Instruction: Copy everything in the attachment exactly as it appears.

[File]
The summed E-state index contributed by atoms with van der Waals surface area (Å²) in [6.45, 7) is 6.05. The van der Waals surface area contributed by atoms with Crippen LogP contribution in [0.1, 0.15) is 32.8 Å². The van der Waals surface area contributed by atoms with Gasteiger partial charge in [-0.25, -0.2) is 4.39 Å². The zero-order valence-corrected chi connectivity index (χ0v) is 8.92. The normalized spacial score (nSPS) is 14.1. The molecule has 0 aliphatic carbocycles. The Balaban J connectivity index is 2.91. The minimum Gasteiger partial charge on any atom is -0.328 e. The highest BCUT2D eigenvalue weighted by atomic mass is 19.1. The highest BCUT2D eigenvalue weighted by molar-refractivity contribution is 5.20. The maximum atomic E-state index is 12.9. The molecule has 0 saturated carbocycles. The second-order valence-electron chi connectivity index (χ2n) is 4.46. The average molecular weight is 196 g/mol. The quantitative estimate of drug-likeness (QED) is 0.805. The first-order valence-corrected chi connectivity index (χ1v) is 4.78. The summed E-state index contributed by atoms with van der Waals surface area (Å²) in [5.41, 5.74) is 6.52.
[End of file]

The summed E-state index contributed by atoms with van der Waals surface area (Å²) in [6.45, 7) is 6.05. The van der Waals surface area contributed by atoms with Crippen LogP contribution in [0.1, 0.15) is 32.8 Å². The van der Waals surface area contributed by atoms with Gasteiger partial charge in [-0.25, -0.2) is 4.39 Å². The zero-order valence-corrected chi connectivity index (χ0v) is 8.92. The normalized spacial score (nSPS) is 14.1. The molecule has 0 aliphatic carbocycles. The Balaban J connectivity index is 2.91. The minimum Gasteiger partial charge on any atom is -0.328 e. The highest BCUT2D eigenvalue weighted by atomic mass is 19.1. The highest BCUT2D eigenvalue weighted by molar-refractivity contribution is 5.20. The maximum atomic E-state index is 12.9. The molecule has 0 saturated carbocycles. The second-order valence-electron chi connectivity index (χ2n) is 4.46. The average molecular weight is 196 g/mol. The quantitative estimate of drug-likeness (QED) is 0.805. The first-order valence-corrected chi connectivity index (χ1v) is 4.78. The summed E-state index contributed by atoms with van der Waals surface area (Å²) in [5.41, 5.74) is 6.52.